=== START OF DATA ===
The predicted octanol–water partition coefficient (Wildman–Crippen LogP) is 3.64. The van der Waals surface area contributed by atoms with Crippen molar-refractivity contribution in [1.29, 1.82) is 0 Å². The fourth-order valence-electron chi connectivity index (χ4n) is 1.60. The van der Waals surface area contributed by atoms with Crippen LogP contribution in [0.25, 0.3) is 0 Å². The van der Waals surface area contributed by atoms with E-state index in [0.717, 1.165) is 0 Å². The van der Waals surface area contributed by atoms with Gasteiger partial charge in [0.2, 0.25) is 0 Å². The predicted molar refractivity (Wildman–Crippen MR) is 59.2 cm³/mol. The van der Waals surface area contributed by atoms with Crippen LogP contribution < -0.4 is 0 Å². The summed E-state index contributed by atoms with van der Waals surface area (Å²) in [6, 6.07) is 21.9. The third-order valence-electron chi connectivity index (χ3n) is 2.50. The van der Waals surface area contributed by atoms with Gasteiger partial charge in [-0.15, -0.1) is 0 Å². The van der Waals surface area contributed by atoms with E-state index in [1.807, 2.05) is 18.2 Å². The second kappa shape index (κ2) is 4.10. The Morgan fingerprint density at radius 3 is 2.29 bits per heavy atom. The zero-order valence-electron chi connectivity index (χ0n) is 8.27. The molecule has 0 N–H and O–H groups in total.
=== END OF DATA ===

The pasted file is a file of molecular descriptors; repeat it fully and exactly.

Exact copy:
The predicted octanol–water partition coefficient (Wildman–Crippen LogP) is 3.64. The van der Waals surface area contributed by atoms with Crippen molar-refractivity contribution in [1.29, 1.82) is 0 Å². The fourth-order valence-electron chi connectivity index (χ4n) is 1.60. The van der Waals surface area contributed by atoms with Crippen LogP contribution in [0.25, 0.3) is 0 Å². The van der Waals surface area contributed by atoms with E-state index in [0.717, 1.165) is 0 Å². The van der Waals surface area contributed by atoms with Gasteiger partial charge in [0.2, 0.25) is 0 Å². The predicted molar refractivity (Wildman–Crippen MR) is 59.2 cm³/mol. The van der Waals surface area contributed by atoms with Crippen LogP contribution < -0.4 is 0 Å². The summed E-state index contributed by atoms with van der Waals surface area (Å²) in [6, 6.07) is 21.9. The third-order valence-electron chi connectivity index (χ3n) is 2.50. The van der Waals surface area contributed by atoms with Gasteiger partial charge in [-0.15, -0.1) is 0 Å². The van der Waals surface area contributed by atoms with E-state index in [1.807, 2.05) is 18.2 Å². The second kappa shape index (κ2) is 4.10. The Morgan fingerprint density at radius 3 is 2.29 bits per heavy atom. The zero-order valence-electron chi connectivity index (χ0n) is 8.27. The molecule has 0 N–H and O–H groups in total.